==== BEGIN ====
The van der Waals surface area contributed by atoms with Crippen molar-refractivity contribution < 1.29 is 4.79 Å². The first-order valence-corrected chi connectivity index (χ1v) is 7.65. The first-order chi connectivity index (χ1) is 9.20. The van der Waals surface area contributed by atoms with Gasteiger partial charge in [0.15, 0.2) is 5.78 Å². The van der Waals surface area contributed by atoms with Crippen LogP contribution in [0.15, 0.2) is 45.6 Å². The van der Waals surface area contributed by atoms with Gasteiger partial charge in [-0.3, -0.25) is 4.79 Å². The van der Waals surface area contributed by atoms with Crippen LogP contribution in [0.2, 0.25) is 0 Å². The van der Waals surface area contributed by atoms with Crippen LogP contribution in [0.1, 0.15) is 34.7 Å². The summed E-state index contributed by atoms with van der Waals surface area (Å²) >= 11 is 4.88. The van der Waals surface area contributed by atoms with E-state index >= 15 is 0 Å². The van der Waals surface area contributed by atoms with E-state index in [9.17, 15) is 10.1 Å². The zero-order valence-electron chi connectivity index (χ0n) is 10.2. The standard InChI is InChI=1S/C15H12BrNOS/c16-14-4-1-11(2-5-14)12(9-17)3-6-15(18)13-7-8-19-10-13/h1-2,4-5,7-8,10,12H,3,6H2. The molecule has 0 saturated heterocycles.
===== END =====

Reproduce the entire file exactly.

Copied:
The van der Waals surface area contributed by atoms with Crippen molar-refractivity contribution < 1.29 is 4.79 Å². The first-order valence-corrected chi connectivity index (χ1v) is 7.65. The first-order chi connectivity index (χ1) is 9.20. The van der Waals surface area contributed by atoms with Gasteiger partial charge in [0.15, 0.2) is 5.78 Å². The van der Waals surface area contributed by atoms with Crippen LogP contribution in [0.15, 0.2) is 45.6 Å². The van der Waals surface area contributed by atoms with Gasteiger partial charge in [-0.3, -0.25) is 4.79 Å². The van der Waals surface area contributed by atoms with Crippen LogP contribution in [0.2, 0.25) is 0 Å². The van der Waals surface area contributed by atoms with Crippen LogP contribution in [0.1, 0.15) is 34.7 Å². The summed E-state index contributed by atoms with van der Waals surface area (Å²) >= 11 is 4.88. The van der Waals surface area contributed by atoms with E-state index >= 15 is 0 Å². The van der Waals surface area contributed by atoms with E-state index in [9.17, 15) is 10.1 Å². The zero-order valence-electron chi connectivity index (χ0n) is 10.2. The standard InChI is InChI=1S/C15H12BrNOS/c16-14-4-1-11(2-5-14)12(9-17)3-6-15(18)13-7-8-19-10-13/h1-2,4-5,7-8,10,12H,3,6H2. The molecule has 0 saturated heterocycles.